A rattling of thick chains fills River’s senses. He can feel their weight and smell their metallic scent. They are the chains that hold King Bodon, and the Old One commands His freedom. River knows that it is folly to let King Bodon through now; the sacrifices the Old One requires are not all in place. However, as River’s strength fails, he becomes desperate. He considers what has always been taboo — unleashing an Old One unfettered into the world.
Minerva’s concentration does not falter. She feels the power of the elements stream through her. River has proven himself to be much stronger than she had expected; she’s never seen a conjuror able to withstand such a prolonged assault. She suddenly feels a surge in the air. It is a familiar feeling, and she knows what it portends. She feels like her hand is being forced.
River is letting the gate between worlds fall open. Minerva has fewer and fewer options open to her; she feels like she is being left with no choice but to kill River. The temptation is there. It is the simplest solution: she kills River, the gate closes, and the world is safe.
“Do it!” she hears the voice of King Bodon in her thoughts. At first, it does not seem alien, and she is certain that the thoughts are her own. “Kill him, and you will have saved the day. It is as simple as that.”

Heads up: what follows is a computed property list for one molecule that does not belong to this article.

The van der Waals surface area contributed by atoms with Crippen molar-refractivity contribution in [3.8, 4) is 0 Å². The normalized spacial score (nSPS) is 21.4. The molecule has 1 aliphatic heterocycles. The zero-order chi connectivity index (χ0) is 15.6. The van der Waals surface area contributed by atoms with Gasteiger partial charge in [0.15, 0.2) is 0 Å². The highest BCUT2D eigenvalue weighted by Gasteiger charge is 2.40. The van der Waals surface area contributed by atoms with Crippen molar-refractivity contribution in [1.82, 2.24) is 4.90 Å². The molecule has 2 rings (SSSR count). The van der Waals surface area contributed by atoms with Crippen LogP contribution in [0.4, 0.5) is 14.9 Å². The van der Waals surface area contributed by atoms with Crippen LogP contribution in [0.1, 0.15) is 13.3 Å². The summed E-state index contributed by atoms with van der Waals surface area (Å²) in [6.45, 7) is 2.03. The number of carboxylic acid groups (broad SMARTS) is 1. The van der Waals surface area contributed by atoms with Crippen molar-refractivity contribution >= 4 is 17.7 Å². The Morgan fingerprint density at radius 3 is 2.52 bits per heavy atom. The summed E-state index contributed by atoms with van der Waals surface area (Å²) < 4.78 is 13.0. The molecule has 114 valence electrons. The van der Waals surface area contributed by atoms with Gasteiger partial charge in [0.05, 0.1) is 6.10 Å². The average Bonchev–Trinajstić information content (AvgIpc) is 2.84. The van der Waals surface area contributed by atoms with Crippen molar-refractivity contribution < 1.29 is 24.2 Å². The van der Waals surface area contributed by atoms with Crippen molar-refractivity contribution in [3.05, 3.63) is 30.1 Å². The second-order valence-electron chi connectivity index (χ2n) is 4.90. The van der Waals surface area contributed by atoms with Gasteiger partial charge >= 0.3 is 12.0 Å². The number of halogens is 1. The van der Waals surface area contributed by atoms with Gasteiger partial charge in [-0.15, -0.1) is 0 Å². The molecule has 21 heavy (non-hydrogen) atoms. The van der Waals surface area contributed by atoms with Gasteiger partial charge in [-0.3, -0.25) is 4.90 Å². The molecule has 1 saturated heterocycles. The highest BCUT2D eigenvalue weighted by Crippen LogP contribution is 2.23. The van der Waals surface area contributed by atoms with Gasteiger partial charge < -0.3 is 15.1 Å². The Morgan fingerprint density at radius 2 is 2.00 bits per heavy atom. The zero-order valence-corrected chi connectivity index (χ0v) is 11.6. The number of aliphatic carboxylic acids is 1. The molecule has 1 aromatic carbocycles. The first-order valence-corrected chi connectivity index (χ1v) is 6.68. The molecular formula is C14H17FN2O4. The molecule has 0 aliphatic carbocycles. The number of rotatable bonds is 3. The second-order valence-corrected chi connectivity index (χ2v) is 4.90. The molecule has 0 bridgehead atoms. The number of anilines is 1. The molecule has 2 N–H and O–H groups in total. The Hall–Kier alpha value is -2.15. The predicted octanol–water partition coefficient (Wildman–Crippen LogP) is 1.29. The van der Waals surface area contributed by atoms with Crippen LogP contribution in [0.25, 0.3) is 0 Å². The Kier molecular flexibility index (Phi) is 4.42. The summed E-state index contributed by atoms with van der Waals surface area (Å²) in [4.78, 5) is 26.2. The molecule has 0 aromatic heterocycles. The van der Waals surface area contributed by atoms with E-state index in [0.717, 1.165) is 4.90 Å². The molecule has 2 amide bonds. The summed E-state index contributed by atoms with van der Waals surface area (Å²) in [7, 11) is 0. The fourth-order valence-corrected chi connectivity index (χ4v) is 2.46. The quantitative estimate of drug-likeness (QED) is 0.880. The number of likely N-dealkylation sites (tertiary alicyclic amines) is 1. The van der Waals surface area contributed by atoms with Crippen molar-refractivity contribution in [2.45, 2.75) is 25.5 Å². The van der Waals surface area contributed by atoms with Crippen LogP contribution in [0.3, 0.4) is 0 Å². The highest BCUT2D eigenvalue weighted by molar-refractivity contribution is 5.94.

“No.” she responds silently. She directs the Winds of Hell toward the ceiling of the cave, and debris immediately begins to rain down on River. River splits his concentration between his connection with the Other world and his shield; he thinks that Minerva’s maneuver is a ruse, and refuses to lower his magical protection. As a large rock tumbles out of place, he raises his arms to deflect it with his shield. He doesn’t see Tobias lunging towards him.
Minerva watches as her husband, still wolf-headed and coated in bloody fur, wrenches the conjuror’s arm unnaturally. The cracking of bone and snapping of sinew resonates in River’s consciousness. He lets out a painful cry as his concentration breaks like a china plate thrown against a wall. Minerva dismisses the Winds of Hell and begins a soft chant.
Her voice is sweet and angelic, slowly rising through octaves and cascading back down again. River recognizes the chant: it was recorded in a mural within the Temple of Summoning deep within the jungles of Honduras. The words hadn’t been chanted in many millennia. River couldn’t even conceive of how anyone would know the melody of the chant. In moments, he felt the connection between he and King Bodon fading. As the power of the Old One faded from his body, pain remained in its wake. Tobias crouched above River’s body, his knee pushing the conjuror’s skull against the ground.
Minerva touches her husband’s arm, slowly stroking his coarse fur.
“Let him go.” she says lightly, without command or condescension. Tobias yields immediately, leaving River quivering on the ground, battered, broken, and bleeding. Minerva reaches a hand out to River, and he winces. He thinks that it is his last moment on Earth and closes his eyes. But when nothing happens, he opens his eyes and sees Minerva sitting next to him, binding his wounds.